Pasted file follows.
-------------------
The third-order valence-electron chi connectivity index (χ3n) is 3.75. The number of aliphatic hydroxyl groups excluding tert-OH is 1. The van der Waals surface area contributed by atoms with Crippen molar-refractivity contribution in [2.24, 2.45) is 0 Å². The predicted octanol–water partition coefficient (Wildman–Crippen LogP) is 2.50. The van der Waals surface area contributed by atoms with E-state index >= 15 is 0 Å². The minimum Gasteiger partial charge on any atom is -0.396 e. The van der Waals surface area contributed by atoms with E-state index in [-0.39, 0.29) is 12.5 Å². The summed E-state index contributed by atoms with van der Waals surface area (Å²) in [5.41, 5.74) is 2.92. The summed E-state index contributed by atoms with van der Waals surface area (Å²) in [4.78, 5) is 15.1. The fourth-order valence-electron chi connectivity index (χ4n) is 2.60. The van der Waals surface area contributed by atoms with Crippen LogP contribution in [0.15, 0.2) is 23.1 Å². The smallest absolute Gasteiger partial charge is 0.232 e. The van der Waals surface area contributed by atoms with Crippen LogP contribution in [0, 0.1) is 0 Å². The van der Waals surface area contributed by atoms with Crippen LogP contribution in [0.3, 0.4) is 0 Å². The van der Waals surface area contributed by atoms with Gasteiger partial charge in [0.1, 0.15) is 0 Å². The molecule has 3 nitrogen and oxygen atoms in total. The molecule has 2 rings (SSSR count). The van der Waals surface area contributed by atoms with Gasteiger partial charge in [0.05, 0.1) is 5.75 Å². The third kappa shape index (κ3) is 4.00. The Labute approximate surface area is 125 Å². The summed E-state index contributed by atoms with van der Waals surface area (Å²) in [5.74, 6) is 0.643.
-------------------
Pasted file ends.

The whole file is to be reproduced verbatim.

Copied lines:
The third-order valence-electron chi connectivity index (χ3n) is 3.75. The number of aliphatic hydroxyl groups excluding tert-OH is 1. The van der Waals surface area contributed by atoms with Crippen molar-refractivity contribution in [2.24, 2.45) is 0 Å². The predicted octanol–water partition coefficient (Wildman–Crippen LogP) is 2.50. The van der Waals surface area contributed by atoms with E-state index >= 15 is 0 Å². The minimum Gasteiger partial charge on any atom is -0.396 e. The van der Waals surface area contributed by atoms with E-state index in [-0.39, 0.29) is 12.5 Å². The summed E-state index contributed by atoms with van der Waals surface area (Å²) in [5.41, 5.74) is 2.92. The summed E-state index contributed by atoms with van der Waals surface area (Å²) in [4.78, 5) is 15.1. The fourth-order valence-electron chi connectivity index (χ4n) is 2.60. The van der Waals surface area contributed by atoms with Crippen LogP contribution in [0.15, 0.2) is 23.1 Å². The smallest absolute Gasteiger partial charge is 0.232 e. The van der Waals surface area contributed by atoms with Crippen LogP contribution in [0, 0.1) is 0 Å². The van der Waals surface area contributed by atoms with Crippen LogP contribution in [0.3, 0.4) is 0 Å². The van der Waals surface area contributed by atoms with Gasteiger partial charge in [0.1, 0.15) is 0 Å². The molecule has 3 nitrogen and oxygen atoms in total. The molecule has 2 rings (SSSR count). The van der Waals surface area contributed by atoms with Gasteiger partial charge in [0.05, 0.1) is 5.75 Å². The third kappa shape index (κ3) is 4.00. The Labute approximate surface area is 125 Å². The summed E-state index contributed by atoms with van der Waals surface area (Å²) in [5.74, 6) is 0.643.